Method: Shake all ingredients with ice and strain back into shaker. Dry shake (without ice) and fine strain into chilled glass.
5 fresh raspberries
50ml No.3 London Dry Gin
7.5ml Dry vermouth
7.5ml Rosso/rouge (sweet) vermouth
7.5ml Lemon juice (freshly squeezed)
7.5ml Sugar syrup
15ml Pasteurised egg white
We say: A simple, silky and delicious gin-laced classic with a sour finish. No.3’s sweet orange peel ties the flavours together more harmoniously than we’ve experienced with this drink before. The clean spice from its other botanicals cuts through the sweetness to lend an added flavour dimension beyond citrus.
A bottle of No.3 London Dry Gin is just $76 at Vintage Cellars.
Although London Dry dominates the global marketplace, there are several other types, and indeed styles of juniper spirit...
This is a loose term, and encompasses gins that are technically London Drys but which have relatively low levels of juniper and shift towards other botanicals – traditional and new. Ultimately gins that are dominated by something other than juniper (which at some point stops them being gin but let’s not go down that path) can be very exciting to try and enjoy in G&Ts, but they won’t slot into the classic gin-shaped hole in cocktails. If they are spice-forward you will find your Sours become dry and overpowered, and if they are fruit-driven your drinks like a Negroni are going to have an additional sweetness that throws off the balance.
Best in: a G&T.
Often described as a sweet or 'cordial' style of gin, 'old tom' gins were overwhelmingly popular in the 18th and early 19th centuries, when gin was more pungent due to the limited rectification (purification) of the base spirit possible in the copper pot stills at that time. Try it in a Martinez, or a Tom Collins but it’s not versatile enough to be your go-to gin.
Best in: a Martinez or Tom Collins.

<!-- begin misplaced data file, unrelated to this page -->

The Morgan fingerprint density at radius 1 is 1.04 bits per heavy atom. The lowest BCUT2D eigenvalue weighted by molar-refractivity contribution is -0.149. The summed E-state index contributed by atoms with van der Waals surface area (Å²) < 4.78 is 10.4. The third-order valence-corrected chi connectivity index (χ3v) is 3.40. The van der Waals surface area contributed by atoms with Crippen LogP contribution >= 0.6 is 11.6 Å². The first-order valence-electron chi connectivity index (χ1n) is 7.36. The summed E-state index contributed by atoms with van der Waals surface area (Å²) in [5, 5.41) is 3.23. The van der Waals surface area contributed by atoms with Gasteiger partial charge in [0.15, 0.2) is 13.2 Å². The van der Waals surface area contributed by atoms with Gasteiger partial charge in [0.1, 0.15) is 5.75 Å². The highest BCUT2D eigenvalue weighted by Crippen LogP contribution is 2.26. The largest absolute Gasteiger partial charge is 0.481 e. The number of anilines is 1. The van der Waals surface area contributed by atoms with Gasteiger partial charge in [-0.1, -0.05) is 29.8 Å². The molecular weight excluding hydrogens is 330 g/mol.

Fun fact, sloe gin is delicious but it is not a gin – these deep maroon and purple bottles are liqueurs. The minimum alcoholic strength by volume of sloe gin is 25%, but most tend to range between 25-30% alc./vol. A great option for a Negroni or to pour into some champagne – but a sloe gin liqueur is more of an accompaniment to gin, not a replacement or dupe.
Best in: Sloegroni.
The thing about gin – a crucial don’t-forget-this fact – is that it’s meant to taste of juniper berries. You can argue for or against ageing it, sweetening it, having two botanicals or 47 or charging $20 a bottle or $20 per 25ml serve. But it still has to taste of juniper.
Thesedays, however, we’ve somehow landed in a dystopian future of candy-cotton pink bottles of jasmine, rose, peach and strawberry ‘gins’. There is lurid yellow pineapple, bright green apple, parma violet, scarlet rhubarb and azure blueberry. There’s a multitude of gin liqueurs that smack of raspberry, ginger and elderflower. Any flavour, in fact, except for juniper.
You might have guessed it by now… but at Difford’s HQ we’re not huge fans of these products. There are of course exceptions, with a few local Australian distilleries producing some drier, delicious versions. They will not, however, substitute in for a London Dry in cocktails. Have them if you must, but please don’t make our drinks with them.